Great, that meant their forty-year-old bachelor son, Theodore, would be there, a complete and utter dork. He still lived at home, worked as a librarian in town and spent his weekend doing charcoal rubbings of tombstones. He still suffered from teenage acne, and had a big crush on Kylie—the eighties years. No doubt, I would have to suffer him drooling opposite me, over his chicken breast, trying to be suggestive, asking if I would like to pop around and see his etchings.
Next message was my extremely fertile elder sister, “How you still have the energy for this dating stuff I do not know.”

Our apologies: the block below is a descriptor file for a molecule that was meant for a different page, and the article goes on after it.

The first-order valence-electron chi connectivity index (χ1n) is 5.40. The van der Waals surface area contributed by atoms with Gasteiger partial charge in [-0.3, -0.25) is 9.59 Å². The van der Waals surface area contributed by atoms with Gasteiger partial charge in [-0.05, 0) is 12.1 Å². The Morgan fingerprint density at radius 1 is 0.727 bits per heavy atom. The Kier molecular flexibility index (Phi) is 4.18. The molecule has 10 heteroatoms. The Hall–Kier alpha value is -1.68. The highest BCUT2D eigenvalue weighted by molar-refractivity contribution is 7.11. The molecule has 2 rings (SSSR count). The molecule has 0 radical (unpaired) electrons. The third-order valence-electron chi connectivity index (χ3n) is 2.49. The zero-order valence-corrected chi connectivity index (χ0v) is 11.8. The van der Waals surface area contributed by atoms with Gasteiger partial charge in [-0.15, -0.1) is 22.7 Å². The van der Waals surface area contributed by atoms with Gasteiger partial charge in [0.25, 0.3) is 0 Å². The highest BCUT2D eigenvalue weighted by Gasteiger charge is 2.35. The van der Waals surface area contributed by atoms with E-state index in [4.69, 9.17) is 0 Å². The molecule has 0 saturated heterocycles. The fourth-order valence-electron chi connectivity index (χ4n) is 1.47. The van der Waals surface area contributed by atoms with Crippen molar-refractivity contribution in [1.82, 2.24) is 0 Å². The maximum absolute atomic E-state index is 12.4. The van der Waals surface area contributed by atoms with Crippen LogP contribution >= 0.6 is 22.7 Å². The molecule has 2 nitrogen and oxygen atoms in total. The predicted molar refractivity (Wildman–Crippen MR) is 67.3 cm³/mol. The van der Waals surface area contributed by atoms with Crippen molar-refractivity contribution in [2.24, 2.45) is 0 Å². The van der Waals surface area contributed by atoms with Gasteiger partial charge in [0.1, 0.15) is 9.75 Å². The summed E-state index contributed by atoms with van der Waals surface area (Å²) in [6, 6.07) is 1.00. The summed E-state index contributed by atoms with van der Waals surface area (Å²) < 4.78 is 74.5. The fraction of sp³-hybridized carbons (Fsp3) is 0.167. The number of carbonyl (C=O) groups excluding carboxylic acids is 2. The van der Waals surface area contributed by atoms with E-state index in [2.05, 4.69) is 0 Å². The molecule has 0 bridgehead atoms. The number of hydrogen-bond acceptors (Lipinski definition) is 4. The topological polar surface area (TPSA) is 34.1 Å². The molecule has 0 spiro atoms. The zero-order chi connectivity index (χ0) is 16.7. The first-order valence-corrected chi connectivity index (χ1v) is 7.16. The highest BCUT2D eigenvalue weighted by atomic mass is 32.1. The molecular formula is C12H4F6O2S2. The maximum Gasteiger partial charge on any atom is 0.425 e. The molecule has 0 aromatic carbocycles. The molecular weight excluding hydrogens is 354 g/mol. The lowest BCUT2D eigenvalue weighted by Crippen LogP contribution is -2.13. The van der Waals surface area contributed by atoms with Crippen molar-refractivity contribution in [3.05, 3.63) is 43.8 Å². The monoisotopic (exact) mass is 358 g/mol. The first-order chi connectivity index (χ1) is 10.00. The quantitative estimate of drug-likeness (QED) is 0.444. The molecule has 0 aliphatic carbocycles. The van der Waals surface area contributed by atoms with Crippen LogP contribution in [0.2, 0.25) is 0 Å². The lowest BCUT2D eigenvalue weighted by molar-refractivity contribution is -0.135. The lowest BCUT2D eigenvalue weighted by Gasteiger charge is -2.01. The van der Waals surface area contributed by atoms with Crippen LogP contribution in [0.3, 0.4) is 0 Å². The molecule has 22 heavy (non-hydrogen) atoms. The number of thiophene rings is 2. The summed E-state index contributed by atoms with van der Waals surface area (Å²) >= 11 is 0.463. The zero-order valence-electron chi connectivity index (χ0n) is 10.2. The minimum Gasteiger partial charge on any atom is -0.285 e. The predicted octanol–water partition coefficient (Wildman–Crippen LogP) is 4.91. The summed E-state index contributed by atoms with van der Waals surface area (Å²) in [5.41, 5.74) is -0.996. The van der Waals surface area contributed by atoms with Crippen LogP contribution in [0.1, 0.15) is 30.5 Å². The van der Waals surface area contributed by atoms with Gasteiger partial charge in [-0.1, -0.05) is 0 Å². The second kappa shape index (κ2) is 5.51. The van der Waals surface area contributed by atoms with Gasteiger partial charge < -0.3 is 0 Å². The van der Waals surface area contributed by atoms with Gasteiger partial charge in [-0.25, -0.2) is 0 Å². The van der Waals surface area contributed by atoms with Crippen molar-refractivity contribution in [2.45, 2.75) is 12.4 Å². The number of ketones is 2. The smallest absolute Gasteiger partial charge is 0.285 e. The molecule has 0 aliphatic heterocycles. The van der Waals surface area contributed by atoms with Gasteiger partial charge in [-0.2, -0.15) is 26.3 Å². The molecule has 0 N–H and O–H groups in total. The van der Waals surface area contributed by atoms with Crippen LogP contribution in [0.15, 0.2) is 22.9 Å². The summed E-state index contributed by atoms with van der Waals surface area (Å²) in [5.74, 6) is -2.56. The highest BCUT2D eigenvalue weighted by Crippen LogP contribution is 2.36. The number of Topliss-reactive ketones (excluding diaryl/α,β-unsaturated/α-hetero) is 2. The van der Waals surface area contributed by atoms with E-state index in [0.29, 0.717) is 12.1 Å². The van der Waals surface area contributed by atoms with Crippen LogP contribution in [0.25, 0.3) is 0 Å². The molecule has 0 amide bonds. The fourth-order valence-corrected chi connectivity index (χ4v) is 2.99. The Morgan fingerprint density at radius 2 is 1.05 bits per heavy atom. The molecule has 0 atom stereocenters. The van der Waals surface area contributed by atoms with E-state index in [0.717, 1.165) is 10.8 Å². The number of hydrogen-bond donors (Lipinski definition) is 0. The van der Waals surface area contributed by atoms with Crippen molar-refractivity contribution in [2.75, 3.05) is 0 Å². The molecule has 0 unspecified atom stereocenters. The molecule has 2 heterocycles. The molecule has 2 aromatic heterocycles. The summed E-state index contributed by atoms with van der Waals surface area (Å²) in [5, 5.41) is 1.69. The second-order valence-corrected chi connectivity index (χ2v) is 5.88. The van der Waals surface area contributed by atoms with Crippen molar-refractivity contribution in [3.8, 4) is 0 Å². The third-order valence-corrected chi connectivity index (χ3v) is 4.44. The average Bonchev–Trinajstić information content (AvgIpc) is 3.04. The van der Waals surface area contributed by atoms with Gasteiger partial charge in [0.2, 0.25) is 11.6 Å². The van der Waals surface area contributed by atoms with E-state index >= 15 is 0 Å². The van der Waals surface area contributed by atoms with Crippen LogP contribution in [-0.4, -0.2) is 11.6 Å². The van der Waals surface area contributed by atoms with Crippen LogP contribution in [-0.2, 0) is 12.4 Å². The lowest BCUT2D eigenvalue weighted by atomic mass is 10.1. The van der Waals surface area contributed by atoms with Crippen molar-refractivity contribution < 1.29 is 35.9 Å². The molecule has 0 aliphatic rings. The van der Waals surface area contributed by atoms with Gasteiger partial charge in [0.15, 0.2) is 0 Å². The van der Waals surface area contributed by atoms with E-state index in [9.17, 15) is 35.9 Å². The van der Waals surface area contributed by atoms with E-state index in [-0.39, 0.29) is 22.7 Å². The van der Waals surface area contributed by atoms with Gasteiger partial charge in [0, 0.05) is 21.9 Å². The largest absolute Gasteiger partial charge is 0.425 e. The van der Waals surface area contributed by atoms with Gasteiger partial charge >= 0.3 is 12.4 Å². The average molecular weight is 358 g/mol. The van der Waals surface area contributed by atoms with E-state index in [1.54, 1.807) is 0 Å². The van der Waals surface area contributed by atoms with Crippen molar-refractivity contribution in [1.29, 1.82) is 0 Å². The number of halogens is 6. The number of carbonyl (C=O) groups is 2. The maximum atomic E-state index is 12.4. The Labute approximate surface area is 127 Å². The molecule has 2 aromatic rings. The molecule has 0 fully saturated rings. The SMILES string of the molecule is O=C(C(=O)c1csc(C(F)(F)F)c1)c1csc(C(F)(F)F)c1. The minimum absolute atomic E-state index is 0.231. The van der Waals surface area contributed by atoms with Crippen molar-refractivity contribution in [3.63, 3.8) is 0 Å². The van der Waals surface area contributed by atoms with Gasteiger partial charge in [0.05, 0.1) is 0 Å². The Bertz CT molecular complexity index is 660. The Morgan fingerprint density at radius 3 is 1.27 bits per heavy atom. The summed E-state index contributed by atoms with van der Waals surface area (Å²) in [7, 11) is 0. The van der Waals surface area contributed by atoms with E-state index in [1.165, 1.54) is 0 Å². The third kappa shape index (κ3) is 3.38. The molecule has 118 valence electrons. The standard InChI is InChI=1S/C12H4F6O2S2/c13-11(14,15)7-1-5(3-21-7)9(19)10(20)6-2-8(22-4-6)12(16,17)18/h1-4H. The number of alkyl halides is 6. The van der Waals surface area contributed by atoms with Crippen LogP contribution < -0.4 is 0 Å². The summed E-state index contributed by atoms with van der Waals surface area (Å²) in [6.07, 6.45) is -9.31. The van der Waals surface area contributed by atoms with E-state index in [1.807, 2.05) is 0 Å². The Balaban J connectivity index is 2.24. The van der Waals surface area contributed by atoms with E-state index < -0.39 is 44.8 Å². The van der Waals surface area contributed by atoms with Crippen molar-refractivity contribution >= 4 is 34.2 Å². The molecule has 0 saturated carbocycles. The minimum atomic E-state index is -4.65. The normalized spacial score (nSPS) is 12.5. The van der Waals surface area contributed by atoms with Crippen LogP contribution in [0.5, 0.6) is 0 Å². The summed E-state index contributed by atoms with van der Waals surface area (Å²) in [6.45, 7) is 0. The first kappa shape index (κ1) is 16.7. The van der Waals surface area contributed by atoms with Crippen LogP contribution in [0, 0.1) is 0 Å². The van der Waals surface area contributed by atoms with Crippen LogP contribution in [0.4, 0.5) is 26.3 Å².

No neither do I, I thought, as I rummaged through my drawer wondering if I should go for white Sloggies or Victoria Secret black lace.
My sister continued, “I went last night to a session of stretch class. I tell you I have never felt so embarrassed, all single thirty something women, with big men agendas, just like yourself. I tell you these women lay on the floor, concaved stomachs, and pert breasts, just like you. So, when I finally managed to get down with what bit of dignity I could muster, my stomach spread across my hips making them look twice the size, and my drooping breasts after breastfeeding five ravenous babies, hung like deflated air balloons under my arm pits.”
It was awful I know, but I could not help but laugh, as I imagined my rounded four foot nothing sister in Colin’s t-shirt and her leggings.